A stretched wheelbase version of the Tesla Model S could debut later this year ahead of a 2015 debut, we’ve learned through a Tesla insider. The longer Model S will serve both as a livery vehicle in the U.S. and Europe, as well as to appeal to Chinese consumers who place a premium on rear legroom.
We got this info from a tipster inside Tesla who asked to remain anonymous, but confirmed what we’ve long expected. The stretched Tesla Model S will likely break cover later this year, possibly before the production version of the Model X. While the obvious target is livery companies, a longer Model S is important to Chinese customers as well, many of whom prefer to be driven around rather than drive themselves. When some Chinese traffic jams can last days or even weeks, it’s understandable why some people wouldn’t even bother getting behind the wheel.
Mercedes, BMW, and other luxury automakers all offer long-wheelbase versions of their popular premium sedans specifically for Chinese clients, and there’s no reason Tesla can’t do the same. It’s an easy way to broaden the appeal to China’s high-end car buyers, and it can be done at little cost.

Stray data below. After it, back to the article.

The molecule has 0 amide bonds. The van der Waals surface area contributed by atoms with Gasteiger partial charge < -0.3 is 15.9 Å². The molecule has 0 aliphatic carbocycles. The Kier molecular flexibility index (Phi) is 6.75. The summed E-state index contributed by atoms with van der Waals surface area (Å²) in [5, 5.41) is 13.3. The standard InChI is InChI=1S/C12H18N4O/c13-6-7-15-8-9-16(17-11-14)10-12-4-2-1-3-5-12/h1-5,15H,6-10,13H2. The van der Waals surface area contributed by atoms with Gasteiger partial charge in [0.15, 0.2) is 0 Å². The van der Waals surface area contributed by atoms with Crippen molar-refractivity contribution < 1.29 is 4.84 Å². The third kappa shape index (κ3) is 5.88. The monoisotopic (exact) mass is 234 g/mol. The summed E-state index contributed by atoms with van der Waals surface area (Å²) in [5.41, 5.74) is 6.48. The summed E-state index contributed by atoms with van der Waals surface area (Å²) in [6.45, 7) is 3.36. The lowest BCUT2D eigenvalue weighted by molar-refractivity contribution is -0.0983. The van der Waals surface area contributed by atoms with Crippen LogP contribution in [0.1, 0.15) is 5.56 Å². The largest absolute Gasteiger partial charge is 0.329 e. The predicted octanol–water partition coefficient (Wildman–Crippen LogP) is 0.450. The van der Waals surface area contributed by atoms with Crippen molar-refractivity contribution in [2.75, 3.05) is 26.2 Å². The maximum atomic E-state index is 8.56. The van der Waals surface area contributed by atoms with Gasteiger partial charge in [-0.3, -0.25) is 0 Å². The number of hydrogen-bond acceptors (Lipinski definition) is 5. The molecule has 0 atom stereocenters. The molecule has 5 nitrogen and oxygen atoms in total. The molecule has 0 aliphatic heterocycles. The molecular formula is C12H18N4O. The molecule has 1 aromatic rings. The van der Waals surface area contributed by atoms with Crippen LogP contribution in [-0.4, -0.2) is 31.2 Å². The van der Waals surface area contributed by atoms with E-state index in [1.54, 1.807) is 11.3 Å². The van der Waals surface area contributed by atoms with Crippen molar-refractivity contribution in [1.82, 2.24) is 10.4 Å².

The Tesla Model S could use the extra space to be honest, as one of the main gripes from my Tea Party friend during our test drive of the Model S was the lack of room in the back seat. Granted, he’s a bigger guy, but his complaints have been echoed by Tesla fans and buyers for years now. Elon Musk has promised new features and upgrades to keep the Tesla Model S feeling fresh, and there’s little doubt that there’s demand for different variants based on the Model S, including coupe and convertible conversions.
Our source was quick to point out that the timeline is fluid, however, as Chinese orders for the Model S are solid even without a long wheelbase version. While Tesla has an eye on the commercial market as well, a lot of resources and talent are occupied with the Model X, which has encountered delays due to its unique falcon-wing doors. With the Model X being a priority, a stretched Model S might not show up in public until next spring or later, though an earlier debut isn’t out of the question either.
When press about the possibility of other Model S variants however, our source was less forthcoming. A longer Model S might be the most we can expect from Tesla at the moment, as coupe and convertible versions are seeming less and less likely. Stretching out a car is one thing, but these other variants are probably too time and money intensive to go beyond the photoshop phase.